Smarthome is all the rage these days, and being able to control stuff with your voice is even cooler, but when it comes to Alexa fetching your coffee for you, it’s not all that exciting.

Every morning, when I’m ready for my dose of caffeine, I yell “Alexa, coffee!” like some hot-shot executive with a corner office in a fancy high rise. A few minutes later, I have a full pot of hot coffee waiting for me. Unfortunately, I still have to do 80% of the work manually.

How to Make Coffee Using Your Voice

First, though, before we get into too much detail, I want to talk about how exactly you can tell Alexa to start making your coffee.

It’s pretty simple and only requires a smart plug, which you can buy for as little as $20 (or even less), depending on the brand and model—I like the Kasa smart plugs from TP-Link.

From there, you’ll want a coffee maker that has a physical on/off toggle power switch, rather than one that just comes with a button that you press. The reason for this is that smart plugs simply cut power to devices when you turn them off, and then feeds power back when you turn them on. If your coffee maker just has a button that you press, you can turn it off using the smart plug, but turning it back on won’t do anything until you press the power button on the coffee maker again.

With that said, turning your coffee maker on and off is as simple as turning the smart plug on and off, either from the accompanying app or using your voice with your voice assistant of choice, whether it’d be Alexa, Google Assistant, or Siri (although you’ll need a HomeKit-compatible smart plug in order to use Siri with it).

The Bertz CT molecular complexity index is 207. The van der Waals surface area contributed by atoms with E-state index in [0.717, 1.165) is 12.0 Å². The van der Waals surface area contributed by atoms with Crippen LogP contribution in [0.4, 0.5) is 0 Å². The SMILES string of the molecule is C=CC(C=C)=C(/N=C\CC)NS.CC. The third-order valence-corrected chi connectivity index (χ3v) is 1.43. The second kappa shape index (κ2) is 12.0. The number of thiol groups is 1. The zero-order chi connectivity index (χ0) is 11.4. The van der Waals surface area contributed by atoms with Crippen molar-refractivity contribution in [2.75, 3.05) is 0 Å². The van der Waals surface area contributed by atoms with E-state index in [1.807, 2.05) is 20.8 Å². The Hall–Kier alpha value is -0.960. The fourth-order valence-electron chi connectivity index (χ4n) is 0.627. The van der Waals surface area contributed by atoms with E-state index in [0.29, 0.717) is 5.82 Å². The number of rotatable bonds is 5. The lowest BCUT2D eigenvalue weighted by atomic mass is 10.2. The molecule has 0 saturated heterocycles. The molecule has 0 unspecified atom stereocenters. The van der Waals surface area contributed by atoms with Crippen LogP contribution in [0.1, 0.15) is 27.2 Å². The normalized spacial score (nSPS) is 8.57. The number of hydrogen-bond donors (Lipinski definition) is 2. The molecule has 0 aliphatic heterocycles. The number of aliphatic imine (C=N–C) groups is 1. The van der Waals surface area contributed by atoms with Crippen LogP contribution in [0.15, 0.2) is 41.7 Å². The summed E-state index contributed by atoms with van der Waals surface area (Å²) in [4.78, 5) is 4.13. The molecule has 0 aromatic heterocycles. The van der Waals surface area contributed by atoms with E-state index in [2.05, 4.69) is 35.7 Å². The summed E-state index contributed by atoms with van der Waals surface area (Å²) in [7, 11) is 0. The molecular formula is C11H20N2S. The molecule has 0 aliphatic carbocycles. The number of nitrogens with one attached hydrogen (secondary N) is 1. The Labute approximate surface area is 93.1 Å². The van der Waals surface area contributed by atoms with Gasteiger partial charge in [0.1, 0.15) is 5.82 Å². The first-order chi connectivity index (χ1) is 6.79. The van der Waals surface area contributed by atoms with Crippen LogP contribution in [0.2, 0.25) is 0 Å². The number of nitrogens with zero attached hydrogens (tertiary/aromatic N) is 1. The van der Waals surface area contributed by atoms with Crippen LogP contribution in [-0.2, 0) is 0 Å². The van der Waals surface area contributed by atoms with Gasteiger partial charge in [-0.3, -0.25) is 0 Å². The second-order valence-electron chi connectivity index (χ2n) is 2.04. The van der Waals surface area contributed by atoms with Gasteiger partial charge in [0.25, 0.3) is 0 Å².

Making Coffee Isn’t a Great Automation Task

This is where the coolness factor takes a nosedive, though. While I can tell Alexa to start up the coffee-making process whenever I want, the preparation for getting up to that point is entirely manual.

I have to insert a coffee filter, fill the tank with water, measure and grind up the coffee beans, dump the beans into the coffee filter, and make sure the coffee pot is under the hopper and ready to receive the concoction that comes out the other end.

And after the coffee gets brewed and is ready for consumption, I have to pour the coffee into a mug and add cream and sugar. Then the process gets repeated the next morning.

So it’s hardly an automated process and more like a cool party trick that doesn’t save you much time. However, it does add a bit of convenience when the time comes to make coffee—you’re not going into the kitchen to turn on the coffee maker and then going in again to get the coffee after it’s made.

What About Just Getting a Programmable Coffee Maker?

There’s always the programmable coffee maker route, and it’s perhaps the route that most coffee drinkers will choose, especially since most modern coffee makers are programmable anyway.

Of course, there is one downside to these compared to using a smart plug with a “dumb” coffee maker, and that is you have to set a specific time for the programmable coffee maker to start brewing the coffee. If you’re a creature of habit and tend to have the same morning routine and drink coffee at the same time every morning, then sure, this will work.

However, if you’re like me and tend to have varying mornings and don’t drink your coffee at the same time every day, going the smart plug route will allow you to quickly turn on your coffee maker whenever you’re ready for it.

Profile Photo for Craig Lloyd Craig Lloyd
Craig Lloyd is a smarthome expert with nearly ten years of professional writing experience. His work has been published by iFixit, Lifehacker, Digital Trends, Slashgear, and GottaBeMobile.
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